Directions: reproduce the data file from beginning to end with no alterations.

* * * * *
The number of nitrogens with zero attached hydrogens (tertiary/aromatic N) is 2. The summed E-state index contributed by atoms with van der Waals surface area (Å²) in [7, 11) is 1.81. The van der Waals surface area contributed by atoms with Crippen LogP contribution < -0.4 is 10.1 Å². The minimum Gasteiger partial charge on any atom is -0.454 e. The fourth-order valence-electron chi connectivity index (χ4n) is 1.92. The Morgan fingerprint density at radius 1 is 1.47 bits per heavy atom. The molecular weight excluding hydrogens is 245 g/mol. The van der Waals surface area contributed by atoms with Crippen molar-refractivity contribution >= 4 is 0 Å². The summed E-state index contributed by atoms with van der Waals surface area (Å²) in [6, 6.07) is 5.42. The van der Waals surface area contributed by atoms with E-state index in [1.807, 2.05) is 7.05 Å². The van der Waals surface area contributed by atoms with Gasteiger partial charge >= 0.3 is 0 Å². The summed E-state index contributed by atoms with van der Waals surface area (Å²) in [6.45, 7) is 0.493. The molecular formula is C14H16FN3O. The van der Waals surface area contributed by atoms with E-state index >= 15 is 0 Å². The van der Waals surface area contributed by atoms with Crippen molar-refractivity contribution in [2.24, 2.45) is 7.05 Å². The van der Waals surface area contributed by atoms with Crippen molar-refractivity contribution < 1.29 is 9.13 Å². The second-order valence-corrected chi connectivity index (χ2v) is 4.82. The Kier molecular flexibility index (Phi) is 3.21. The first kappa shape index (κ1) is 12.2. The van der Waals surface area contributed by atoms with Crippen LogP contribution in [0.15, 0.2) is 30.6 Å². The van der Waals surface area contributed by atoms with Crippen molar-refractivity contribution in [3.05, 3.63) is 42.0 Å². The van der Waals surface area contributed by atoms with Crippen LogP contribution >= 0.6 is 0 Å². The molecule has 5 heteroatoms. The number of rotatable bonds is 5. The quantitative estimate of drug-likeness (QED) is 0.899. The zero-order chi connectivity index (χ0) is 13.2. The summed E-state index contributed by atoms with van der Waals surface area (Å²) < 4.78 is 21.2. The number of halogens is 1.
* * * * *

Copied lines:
The number of nitrogens with zero attached hydrogens (tertiary/aromatic N) is 2. The summed E-state index contributed by atoms with van der Waals surface area (Å²) in [7, 11) is 1.81. The van der Waals surface area contributed by atoms with Crippen LogP contribution < -0.4 is 10.1 Å². The minimum Gasteiger partial charge on any atom is -0.454 e. The fourth-order valence-electron chi connectivity index (χ4n) is 1.92. The Morgan fingerprint density at radius 1 is 1.47 bits per heavy atom. The molecular weight excluding hydrogens is 245 g/mol. The van der Waals surface area contributed by atoms with Crippen molar-refractivity contribution >= 4 is 0 Å². The summed E-state index contributed by atoms with van der Waals surface area (Å²) in [6, 6.07) is 5.42. The van der Waals surface area contributed by atoms with E-state index in [1.807, 2.05) is 7.05 Å². The van der Waals surface area contributed by atoms with Gasteiger partial charge >= 0.3 is 0 Å². The summed E-state index contributed by atoms with van der Waals surface area (Å²) in [6.45, 7) is 0.493. The molecular formula is C14H16FN3O. The van der Waals surface area contributed by atoms with E-state index >= 15 is 0 Å². The van der Waals surface area contributed by atoms with Crippen molar-refractivity contribution in [2.24, 2.45) is 7.05 Å². The van der Waals surface area contributed by atoms with Crippen molar-refractivity contribution < 1.29 is 9.13 Å². The second-order valence-corrected chi connectivity index (χ2v) is 4.82. The Kier molecular flexibility index (Phi) is 3.21. The first kappa shape index (κ1) is 12.2. The van der Waals surface area contributed by atoms with Crippen LogP contribution in [0.15, 0.2) is 30.6 Å². The van der Waals surface area contributed by atoms with Crippen molar-refractivity contribution in [3.05, 3.63) is 42.0 Å². The van der Waals surface area contributed by atoms with Crippen LogP contribution >= 0.6 is 0 Å². The molecule has 5 heteroatoms. The number of rotatable bonds is 5. The quantitative estimate of drug-likeness (QED) is 0.899. The zero-order chi connectivity index (χ0) is 13.2. The summed E-state index contributed by atoms with van der Waals surface area (Å²) < 4.78 is 21.2. The number of halogens is 1.